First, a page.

The critic who declared that where people went on holiday was an infallible register of the national psyche always seemed to me to be on to something.
Certainly, this year's destination of choice for a huge number of British holidaymakers – namely, Britain – looks to be uncannily reflective of the prevailing national mood. Adventure has been replaced by caution; conspicuous consumption by frugality and prudence. Gone, apparently, are those month-long sojourns along the Loire: suddenly brisk fortnights in the Wye Valley are the order of the day and the quiet charm of the Lincolnshire Wolds is everywhere discussed.
Tent sales are booming; caravan parks gloat over their order books; all along the A11 (gateway to East Anglia), the A303 (ditto the West Country) and the M6 (Lake District and beyond) the convoys are in flight. And a surprising number of grand public eminences – perhaps constrained by fear of seeming profligate or ecologically unsound – are letting it be known that they, too, have decided to go, well, nowhere in particular.
In its wider context – the history of British leisure – all this represents a fascinating reversion to type. Anyone over the age of 40 will remember the classic "English holiday" of the 1970s, for it was as redolent of its time as Harold Wilson's pipe or The Benny Hill Show. Those holidays! Picnicking in the corner of some windswept wheatfield as the storm clouds massed along the horizon. Pulling up in a lay-by for a child to be sick. Bleak, rainswept days on the front at Southend, Bognor Regis or Blackpool. Frowsting in down-at-heel south coast boarding houses while the landlady, wily Mrs Furbelow, schemed to add another £1.50 to the bill for "cruet".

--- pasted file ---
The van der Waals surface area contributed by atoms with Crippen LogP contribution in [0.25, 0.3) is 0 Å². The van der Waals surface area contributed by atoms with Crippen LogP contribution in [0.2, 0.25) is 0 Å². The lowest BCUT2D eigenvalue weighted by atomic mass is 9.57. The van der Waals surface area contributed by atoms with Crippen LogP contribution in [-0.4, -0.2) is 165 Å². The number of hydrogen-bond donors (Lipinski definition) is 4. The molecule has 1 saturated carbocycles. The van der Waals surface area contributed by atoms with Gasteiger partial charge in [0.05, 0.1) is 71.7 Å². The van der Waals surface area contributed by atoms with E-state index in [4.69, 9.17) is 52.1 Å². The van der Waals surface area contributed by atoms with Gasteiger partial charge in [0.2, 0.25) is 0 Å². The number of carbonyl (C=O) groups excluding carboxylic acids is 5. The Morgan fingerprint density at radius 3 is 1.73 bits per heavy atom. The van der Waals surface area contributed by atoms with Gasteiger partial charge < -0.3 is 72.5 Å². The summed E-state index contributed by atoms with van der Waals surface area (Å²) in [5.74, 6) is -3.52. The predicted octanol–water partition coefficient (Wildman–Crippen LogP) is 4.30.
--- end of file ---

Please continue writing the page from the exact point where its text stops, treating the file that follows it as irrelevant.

This is an exaggeration, of course, which ignores the hours spent traversing Lakeland paths or watching Hadrian's Wall loom up from the mist of a late-summer morning. The charm of England lies, on the one hand, in its predictability, and, on the other, in its unexpectedness – significantly, the next arrival after ourselves on that long ago morning at Hadrian's Wall was a coach-load of American tourists, the first of whom, on descending the steps and peering around her, remarked to her husband: "Jeez, Elmer. Must be some kinda fortifeecation."
At the same time, the lasting memories of those days are of irretrievable grimness; a terrible sense of longing to be somewhere else (not necessarily abroad, then well beyond the specimen middle-class holiday budget), and guilt at not appreciating parental effort.
Very probably hell will turn out to be (to itemise one or two scenes from childhood) a Carmarthenshire traffic jam, the sands at Whitby in high season or Great Yarmouth pleasure beach – all that willed, raucous communality on which the capacity to enjoy yourself supposedly depends.
There was an oddly dutiful aspect to the way in which people of my parents' generation approached the business of going on holiday. It was something that, for reasons of status and habit, they had to do. Not to have gone on holiday; not to have taken your statutorily enjoined fortnight by the sea or down the dale would have been a kind of crime against one's deepest spiritual instincts.
There was, or so it seemed to me, a sort of masochism in this, similar to the impulse that drives people to support football teams that are always going to lose, or follow rock bands whose records are never going to dent the top 40, where the pleasures of affiliation and participation always come by default. As it happens, we are going to France this year, but I shall be surveying the Tamar-bound calvacade and Peak District-prospecting hordes with deep fellow-feeling. It is here, you feel, that the spirit of British nationhood truly resides.